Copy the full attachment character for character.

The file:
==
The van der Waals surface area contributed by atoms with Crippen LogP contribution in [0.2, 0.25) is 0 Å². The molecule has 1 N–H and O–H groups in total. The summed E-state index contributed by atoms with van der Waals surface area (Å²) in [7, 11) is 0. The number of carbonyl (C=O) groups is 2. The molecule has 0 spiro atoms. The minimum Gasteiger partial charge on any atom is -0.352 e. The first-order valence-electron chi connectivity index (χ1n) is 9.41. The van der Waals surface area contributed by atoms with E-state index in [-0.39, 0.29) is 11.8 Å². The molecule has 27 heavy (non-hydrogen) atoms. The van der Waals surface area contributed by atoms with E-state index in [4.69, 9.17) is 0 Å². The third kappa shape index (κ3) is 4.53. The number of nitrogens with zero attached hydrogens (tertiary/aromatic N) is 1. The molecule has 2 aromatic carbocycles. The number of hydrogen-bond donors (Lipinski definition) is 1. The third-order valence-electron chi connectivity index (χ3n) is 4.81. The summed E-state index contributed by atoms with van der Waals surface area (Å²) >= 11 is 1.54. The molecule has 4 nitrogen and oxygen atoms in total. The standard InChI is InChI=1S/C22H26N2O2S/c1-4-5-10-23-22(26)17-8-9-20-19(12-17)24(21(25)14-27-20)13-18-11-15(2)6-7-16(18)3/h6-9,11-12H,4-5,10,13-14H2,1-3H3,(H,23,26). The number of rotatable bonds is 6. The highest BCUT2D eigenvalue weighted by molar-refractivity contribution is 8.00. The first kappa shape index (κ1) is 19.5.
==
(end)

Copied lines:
The van der Waals surface area contributed by atoms with Crippen LogP contribution in [0.2, 0.25) is 0 Å². The molecule has 1 N–H and O–H groups in total. The summed E-state index contributed by atoms with van der Waals surface area (Å²) in [7, 11) is 0. The number of carbonyl (C=O) groups is 2. The molecule has 0 spiro atoms. The minimum Gasteiger partial charge on any atom is -0.352 e. The first-order valence-electron chi connectivity index (χ1n) is 9.41. The van der Waals surface area contributed by atoms with E-state index in [-0.39, 0.29) is 11.8 Å². The molecule has 27 heavy (non-hydrogen) atoms. The van der Waals surface area contributed by atoms with E-state index in [4.69, 9.17) is 0 Å². The third kappa shape index (κ3) is 4.53. The number of nitrogens with zero attached hydrogens (tertiary/aromatic N) is 1. The molecule has 2 aromatic carbocycles. The number of hydrogen-bond donors (Lipinski definition) is 1. The third-order valence-electron chi connectivity index (χ3n) is 4.81. The summed E-state index contributed by atoms with van der Waals surface area (Å²) >= 11 is 1.54. The molecule has 4 nitrogen and oxygen atoms in total. The standard InChI is InChI=1S/C22H26N2O2S/c1-4-5-10-23-22(26)17-8-9-20-19(12-17)24(21(25)14-27-20)13-18-11-15(2)6-7-16(18)3/h6-9,11-12H,4-5,10,13-14H2,1-3H3,(H,23,26). The number of rotatable bonds is 6. The highest BCUT2D eigenvalue weighted by molar-refractivity contribution is 8.00. The first kappa shape index (κ1) is 19.5.